Jun 29, 2009

"Research is what I'm doing when I don't know what I'm doing.” - Werner von Braun

Another re-post from the old writer's blog! Try to contain your excitement.


We all know the old adage, "write what you know." But with the help of a little research, you can 'know' just about anything. I'm not entirely certain that this is a good thing.

Research is a natural part of writing for me. I usually like to research every detail, right down to appropriate name meanings for my characters' pet toads, but not everyone shares in my psychosis. In fact, I feel this practice has the potential to get me into real trouble. For one, it can break up the flow of writing - if you get hung up on if Chicago bus drivers wear blue or purple uniforms, you might miss your hero's stop. For two, there are potential, ahem, legal ramifications.

In one of my stories the heroine has to type a letter for her boss, the assistant district attorney. I wanted to show off his clout, so I addressed the letter to a politician in my heroine's hometown ... and used the politician's real name and address. Later I realized this was a BAD IDEA (yes, all-caps are necessary to contain the badness of this particular idea) and changed it. On the other hand, no one wants to read that your hero attends Nondescript University in Nowhere Special, Nebraska, regardless of that fact that his major is Underwater Basket Weaving and he's secretly dating the captain of the football team. You just need to find a balance.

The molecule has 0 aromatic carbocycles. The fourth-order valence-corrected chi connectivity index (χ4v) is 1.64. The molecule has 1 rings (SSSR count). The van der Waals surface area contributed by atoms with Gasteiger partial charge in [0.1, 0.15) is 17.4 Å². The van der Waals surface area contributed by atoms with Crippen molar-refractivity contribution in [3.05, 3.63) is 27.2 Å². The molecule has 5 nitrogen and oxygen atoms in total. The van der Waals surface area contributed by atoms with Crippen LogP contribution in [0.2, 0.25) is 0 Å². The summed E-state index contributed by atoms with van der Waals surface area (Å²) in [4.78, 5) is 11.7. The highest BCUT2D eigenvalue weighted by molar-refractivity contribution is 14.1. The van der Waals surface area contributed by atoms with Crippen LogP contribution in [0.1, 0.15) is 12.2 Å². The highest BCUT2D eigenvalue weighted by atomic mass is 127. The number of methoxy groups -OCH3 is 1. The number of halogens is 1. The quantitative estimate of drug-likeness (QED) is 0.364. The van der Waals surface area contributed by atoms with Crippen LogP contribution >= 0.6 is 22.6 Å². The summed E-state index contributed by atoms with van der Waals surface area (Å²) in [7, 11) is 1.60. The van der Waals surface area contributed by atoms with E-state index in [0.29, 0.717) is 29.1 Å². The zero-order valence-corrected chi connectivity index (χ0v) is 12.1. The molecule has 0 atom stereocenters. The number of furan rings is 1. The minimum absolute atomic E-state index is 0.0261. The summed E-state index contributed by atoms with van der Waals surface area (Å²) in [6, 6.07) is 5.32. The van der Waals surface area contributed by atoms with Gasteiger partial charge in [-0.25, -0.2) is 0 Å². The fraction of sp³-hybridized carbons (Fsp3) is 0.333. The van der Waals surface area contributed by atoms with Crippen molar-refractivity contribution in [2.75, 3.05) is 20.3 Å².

The internet is the double-edged sword of research. Obviously you can get the facts on just about anything from databases like Answers.com and Wikipedia. I also like to use Google Images to find pictures of my settings. But the ease of obtaining information can often lead you astray. A good rule of thumb: if it takes you more than five minutes of dedicating Googling to find something out, is anyone else going to get the reference? Unless you're writing Star Trek fanfiction, the answer is probably 'no.'

Also, never underestimate the benefit of life experience. All the research in the world is no substitute for visiting your setting or observing/working at your hero's job, if only for a day. If your hero is a surgeon or cliff diver or some other job they don't let you temp in, bribe someone with expertise into having a nice, long chat. I find that cookies and promises of a spot in the acknowledgments work wonders.

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